5.     Which leads to: You become a champion. I’m a walking contradiction. I no longer eat meat, and I’d love to establish an official animal rescue on our farm. Meanwhile, Randy and I also have a small farm store, where we sell meat and dairy products produced on local farms. I’m a member and proud supporter of the Indiana Farmers Union and of Indiana’s family farmers who provide our state with food, fuel, fiber, and feed. Some of those farmers raise animals for consumption, and I support those enterprises. In the past five years, however, I’ve become more outspoken and mindful of how animals are raised in our state—and in our world. Taking a position, I’ve found, oftentimes doesn’t win you many friends.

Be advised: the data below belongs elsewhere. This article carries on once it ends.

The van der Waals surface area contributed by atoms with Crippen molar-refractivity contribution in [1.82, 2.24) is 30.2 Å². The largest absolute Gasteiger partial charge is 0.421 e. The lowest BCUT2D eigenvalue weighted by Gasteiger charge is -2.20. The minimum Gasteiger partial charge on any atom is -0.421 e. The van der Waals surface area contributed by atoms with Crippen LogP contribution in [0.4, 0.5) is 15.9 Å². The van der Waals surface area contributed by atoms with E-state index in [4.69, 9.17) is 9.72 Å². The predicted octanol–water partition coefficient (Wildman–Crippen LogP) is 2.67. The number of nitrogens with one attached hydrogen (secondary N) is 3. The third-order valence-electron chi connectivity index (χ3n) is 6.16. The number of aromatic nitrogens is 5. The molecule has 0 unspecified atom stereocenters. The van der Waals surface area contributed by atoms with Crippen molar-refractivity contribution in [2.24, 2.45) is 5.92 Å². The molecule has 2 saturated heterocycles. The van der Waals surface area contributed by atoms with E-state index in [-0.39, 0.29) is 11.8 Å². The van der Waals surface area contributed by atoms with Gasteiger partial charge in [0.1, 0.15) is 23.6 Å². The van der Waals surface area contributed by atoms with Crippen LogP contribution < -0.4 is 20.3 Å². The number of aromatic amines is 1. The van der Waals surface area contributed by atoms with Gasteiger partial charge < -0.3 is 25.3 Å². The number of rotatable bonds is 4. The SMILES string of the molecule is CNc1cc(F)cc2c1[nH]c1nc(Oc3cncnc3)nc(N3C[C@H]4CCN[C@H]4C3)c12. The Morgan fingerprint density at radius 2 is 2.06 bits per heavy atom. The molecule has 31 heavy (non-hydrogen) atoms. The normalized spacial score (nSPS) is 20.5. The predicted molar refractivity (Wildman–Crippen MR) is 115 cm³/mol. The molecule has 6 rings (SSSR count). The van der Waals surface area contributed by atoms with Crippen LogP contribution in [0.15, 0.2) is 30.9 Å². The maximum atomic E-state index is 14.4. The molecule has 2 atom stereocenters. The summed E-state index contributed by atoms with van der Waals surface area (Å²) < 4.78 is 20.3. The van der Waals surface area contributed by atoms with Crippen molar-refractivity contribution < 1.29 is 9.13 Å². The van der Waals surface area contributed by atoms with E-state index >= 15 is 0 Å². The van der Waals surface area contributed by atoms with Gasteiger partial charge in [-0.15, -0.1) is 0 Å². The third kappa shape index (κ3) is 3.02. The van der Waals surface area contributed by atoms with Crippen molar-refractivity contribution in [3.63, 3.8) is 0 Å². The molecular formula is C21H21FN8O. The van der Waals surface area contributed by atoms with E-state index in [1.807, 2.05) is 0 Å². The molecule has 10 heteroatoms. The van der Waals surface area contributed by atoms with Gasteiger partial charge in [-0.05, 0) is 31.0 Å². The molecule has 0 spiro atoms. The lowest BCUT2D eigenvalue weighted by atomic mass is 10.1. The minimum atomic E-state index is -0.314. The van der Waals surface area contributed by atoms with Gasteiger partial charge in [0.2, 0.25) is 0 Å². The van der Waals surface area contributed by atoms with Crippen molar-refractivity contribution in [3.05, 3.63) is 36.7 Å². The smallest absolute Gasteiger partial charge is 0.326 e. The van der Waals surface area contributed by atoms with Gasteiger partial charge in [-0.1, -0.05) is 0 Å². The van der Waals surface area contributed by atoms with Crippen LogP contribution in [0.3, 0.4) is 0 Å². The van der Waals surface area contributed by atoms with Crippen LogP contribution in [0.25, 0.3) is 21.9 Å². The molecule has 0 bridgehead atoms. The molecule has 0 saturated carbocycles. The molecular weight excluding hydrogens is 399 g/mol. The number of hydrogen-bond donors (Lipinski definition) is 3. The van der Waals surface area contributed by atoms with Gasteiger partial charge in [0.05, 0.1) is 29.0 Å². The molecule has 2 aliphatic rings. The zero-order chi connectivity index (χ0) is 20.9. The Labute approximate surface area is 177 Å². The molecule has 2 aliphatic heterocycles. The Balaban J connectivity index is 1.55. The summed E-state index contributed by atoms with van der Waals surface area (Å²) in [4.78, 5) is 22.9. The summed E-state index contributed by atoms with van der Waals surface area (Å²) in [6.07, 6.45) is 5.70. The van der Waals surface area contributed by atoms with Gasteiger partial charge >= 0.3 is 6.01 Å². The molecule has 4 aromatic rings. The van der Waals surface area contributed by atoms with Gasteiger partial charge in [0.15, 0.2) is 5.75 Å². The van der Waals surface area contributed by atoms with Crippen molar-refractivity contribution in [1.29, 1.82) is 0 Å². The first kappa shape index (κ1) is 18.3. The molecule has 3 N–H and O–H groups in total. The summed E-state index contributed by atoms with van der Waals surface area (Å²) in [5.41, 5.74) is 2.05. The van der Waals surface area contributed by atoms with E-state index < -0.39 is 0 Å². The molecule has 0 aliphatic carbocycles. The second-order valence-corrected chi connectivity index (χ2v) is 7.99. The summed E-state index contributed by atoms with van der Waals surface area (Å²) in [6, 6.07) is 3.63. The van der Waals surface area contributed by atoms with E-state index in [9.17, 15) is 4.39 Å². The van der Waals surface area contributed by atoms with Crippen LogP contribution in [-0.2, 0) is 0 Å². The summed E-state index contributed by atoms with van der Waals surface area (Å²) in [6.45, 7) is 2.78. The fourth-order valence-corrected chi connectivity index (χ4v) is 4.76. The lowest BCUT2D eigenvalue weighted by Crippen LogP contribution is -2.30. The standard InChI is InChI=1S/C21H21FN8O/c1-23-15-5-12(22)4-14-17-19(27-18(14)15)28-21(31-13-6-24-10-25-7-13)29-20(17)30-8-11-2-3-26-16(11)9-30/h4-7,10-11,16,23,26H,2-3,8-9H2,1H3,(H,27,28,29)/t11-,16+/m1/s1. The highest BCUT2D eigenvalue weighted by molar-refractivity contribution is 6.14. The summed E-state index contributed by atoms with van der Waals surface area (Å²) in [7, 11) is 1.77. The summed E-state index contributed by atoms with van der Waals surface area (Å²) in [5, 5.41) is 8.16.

6.     You start to better understand the local food system. Right after you’ve proclaimed your champion ways, life becomes infinitely more frustrating. Because making change, my friends, is arduous and slow. Our local food system is inefficient and oftentimes ends up costing the consumer who is trying to support locally grown foods. Our small farm store sells peanut butter made by an Indiana family, for instance. The peanut butter is delicious, mind you, but it’s already priced higher than any other major brand because that family doesn’t have an efficient system, a massive factory to make the peanut butter, massive wholesale discounts for buying peanuts and jars and labels in large quantities, etc. The price per jar is likely twice as high as regular commercial brands. Then the peanut butter goes through a local distributor who adds on its tiny commission. The distributor brings it to us, and we add on a tiny commission. (Despite commissions, we’re making zero on our little store and actually losing money on it. Still, we think it’s important to have a local food offering out here, so we keep it open.) The consumer, who wants to buy local, who wants to support local, is then paying nearly three times the amount of what they would pay if they just bought Jif. We try to reason these inefficiencies away. There are health benefits, we say. There are fewer chemicals used. The food is fresher and tastes better. We are supporting a local economy. And these are very likely all true. But nothing speaks to consumers more powerfully and clearly than price points do, and until we find systems to bring the costs of local food production, processing, and distribution down, we’re on the losing end of this local food battle. This model that I’ve just described is true for anything locally made, by the way, regardless of whether it’s food or T-shirts or socks, etc. There’s no local mass production system available, no processing system available, no efficient distribution system available to small producers to make the price even close to being comparable. These new conclusions one is able to draw about our local systems in turn makes you more clearly understand the world at large. And none of these realizations are pretty. Particularly right now.